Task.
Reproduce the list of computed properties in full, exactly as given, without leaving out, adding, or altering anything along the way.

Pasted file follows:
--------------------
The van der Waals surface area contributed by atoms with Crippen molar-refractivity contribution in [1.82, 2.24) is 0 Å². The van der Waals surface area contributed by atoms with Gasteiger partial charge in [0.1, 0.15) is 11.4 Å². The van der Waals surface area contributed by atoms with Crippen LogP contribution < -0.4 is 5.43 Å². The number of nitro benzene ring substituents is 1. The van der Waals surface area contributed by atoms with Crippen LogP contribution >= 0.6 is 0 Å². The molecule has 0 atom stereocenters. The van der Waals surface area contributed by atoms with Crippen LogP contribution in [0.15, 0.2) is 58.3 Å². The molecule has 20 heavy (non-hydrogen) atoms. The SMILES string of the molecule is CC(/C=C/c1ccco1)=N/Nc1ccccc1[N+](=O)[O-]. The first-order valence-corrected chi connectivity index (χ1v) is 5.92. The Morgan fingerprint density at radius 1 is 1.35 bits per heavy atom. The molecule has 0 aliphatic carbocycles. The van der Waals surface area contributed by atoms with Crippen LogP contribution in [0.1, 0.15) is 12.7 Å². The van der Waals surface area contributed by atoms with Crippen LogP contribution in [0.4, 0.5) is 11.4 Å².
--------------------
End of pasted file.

The van der Waals surface area contributed by atoms with Crippen molar-refractivity contribution in [1.82, 2.24) is 0 Å². The van der Waals surface area contributed by atoms with Gasteiger partial charge in [0.1, 0.15) is 11.4 Å². The van der Waals surface area contributed by atoms with Crippen LogP contribution < -0.4 is 5.43 Å². The number of nitro benzene ring substituents is 1. The van der Waals surface area contributed by atoms with Crippen LogP contribution >= 0.6 is 0 Å². The molecule has 0 atom stereocenters. The van der Waals surface area contributed by atoms with Crippen LogP contribution in [0.15, 0.2) is 58.3 Å². The molecule has 20 heavy (non-hydrogen) atoms. The SMILES string of the molecule is CC(/C=C/c1ccco1)=N/Nc1ccccc1[N+](=O)[O-]. The first-order valence-corrected chi connectivity index (χ1v) is 5.92. The Morgan fingerprint density at radius 1 is 1.35 bits per heavy atom. The molecule has 0 aliphatic carbocycles. The van der Waals surface area contributed by atoms with Crippen LogP contribution in [0.1, 0.15) is 12.7 Å². The van der Waals surface area contributed by atoms with Crippen LogP contribution in [0.4, 0.5) is 11.4 Å².